No matter what topics you blog on, the key to growing your audience is directly tied to your ability to network in the real world. This was the consensus of the SXSW panel and many members in the audience. Yes, you should market yourself, your company, and your blog in the blogosphere, but you should also “get real.” Sometimes there’s no substitute for old-fashioned “get out and press the flesh” networking.
The panel also agreed that having unique content was a key. You can do all the online and offline marketing you want to, but if you’re marketing a shoddy product, it’s only going to catch up with you. Here are 9 key points:
- Don’t be afraid to contact blogging networks and ask them to carry your blog. That’s exactly how I got started here at Allbusiness.com. In the summer of 2005 I had been writing a customer service blog for several months. In surfing the blogosphere I came a cross a business blog hosted by them. I e-mailed them asking why they didn’t have a customer service blog. They replied challenging me to join them, and eventually, I did. Currently Allbusiness.com is looking for people to blog on green businesses, sustainability, business taxes, finance, and other business related topics.
- Be Authentic. This links back to having unique content. There’s only one “you.” Don’t try to be someone you’re not.
- Seek a niche that isn’t already covered by dozens of others bloggers or vloggers. If you do, make darn sure you differentiate yourself with unique content.
- Don’t seek to make money right away. Focus on putting a quality product out there. Build your traffic. Improve your writing or videoing skills.
- Don’t disrespect your competition. The following is my humble opinion: This is especially true if you’re a business blogger. Being respectful to your competition allows you to widen the conversation and it can help build your traffic. There are other customer service bloggers out there, but I view Maria, Doug, Meikah, Joe, Becky, and others as friends in the same community, not competitors. I cannot increase my audience by attempting to decrease their audience.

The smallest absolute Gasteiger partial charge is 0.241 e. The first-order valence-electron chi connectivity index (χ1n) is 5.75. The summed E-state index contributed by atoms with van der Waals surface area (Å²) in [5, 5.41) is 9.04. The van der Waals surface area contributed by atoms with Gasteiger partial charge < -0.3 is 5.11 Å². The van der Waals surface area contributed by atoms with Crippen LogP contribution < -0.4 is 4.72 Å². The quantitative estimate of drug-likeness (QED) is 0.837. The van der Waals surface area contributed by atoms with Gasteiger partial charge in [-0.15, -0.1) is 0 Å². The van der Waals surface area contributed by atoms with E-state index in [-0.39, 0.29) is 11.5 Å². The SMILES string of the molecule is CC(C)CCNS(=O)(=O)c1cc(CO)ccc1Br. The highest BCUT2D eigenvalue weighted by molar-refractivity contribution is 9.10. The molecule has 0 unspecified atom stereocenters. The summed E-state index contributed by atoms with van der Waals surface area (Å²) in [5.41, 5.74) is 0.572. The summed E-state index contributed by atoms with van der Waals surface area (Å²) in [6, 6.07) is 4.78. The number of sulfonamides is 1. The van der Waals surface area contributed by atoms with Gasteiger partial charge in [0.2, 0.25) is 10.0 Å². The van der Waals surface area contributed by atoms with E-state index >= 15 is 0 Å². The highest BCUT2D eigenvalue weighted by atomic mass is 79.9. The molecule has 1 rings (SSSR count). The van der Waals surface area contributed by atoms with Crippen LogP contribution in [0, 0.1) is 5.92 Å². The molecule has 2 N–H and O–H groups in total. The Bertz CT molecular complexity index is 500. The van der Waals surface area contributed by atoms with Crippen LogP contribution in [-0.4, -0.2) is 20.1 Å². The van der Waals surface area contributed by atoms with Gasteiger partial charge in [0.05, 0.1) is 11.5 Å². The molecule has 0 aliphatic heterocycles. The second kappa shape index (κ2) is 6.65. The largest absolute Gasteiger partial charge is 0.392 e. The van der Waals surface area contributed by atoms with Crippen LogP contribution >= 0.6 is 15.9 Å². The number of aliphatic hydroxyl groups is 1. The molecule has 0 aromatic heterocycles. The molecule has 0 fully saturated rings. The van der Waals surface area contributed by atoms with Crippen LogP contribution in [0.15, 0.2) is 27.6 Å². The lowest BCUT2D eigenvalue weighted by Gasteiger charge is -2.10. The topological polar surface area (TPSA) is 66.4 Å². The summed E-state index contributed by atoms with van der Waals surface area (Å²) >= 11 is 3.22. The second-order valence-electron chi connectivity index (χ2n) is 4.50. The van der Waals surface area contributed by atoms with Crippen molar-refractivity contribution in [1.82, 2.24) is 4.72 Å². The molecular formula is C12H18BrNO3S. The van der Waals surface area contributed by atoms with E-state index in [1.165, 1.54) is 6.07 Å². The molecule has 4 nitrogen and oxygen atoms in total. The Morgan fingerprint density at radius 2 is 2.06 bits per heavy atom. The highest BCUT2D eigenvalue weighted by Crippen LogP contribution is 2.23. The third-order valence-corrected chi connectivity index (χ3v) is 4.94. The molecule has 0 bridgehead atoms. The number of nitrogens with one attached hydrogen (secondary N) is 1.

- Engage in real world marketing. Get out and meet people. Become a speaker at conferences, network, network, network. (Not a good speaker? Join Toastmasters, which is another great place to network.)
- Collect and keep data such as e-mail addresses from your readers.
- Don’t try to reach everyone, find a segment and zero in on it. For example, don’t try to write a blog targeted at women, zero in on fashion or women’s health.
- Finally, and this is as much my suggestion as it is the panelists: Be true to yourself. Know your reason for blogging and never forget it. My goal is not to make money off of my blogs. My goal for this one is to learn more about the ways I can improve customer service in my organization. Second, I want to become a more effective writer.
If your goal is to make money, then as stated above, first focus on delivering unique content that adds to the conversation. I highly recommend ProBlogger as well.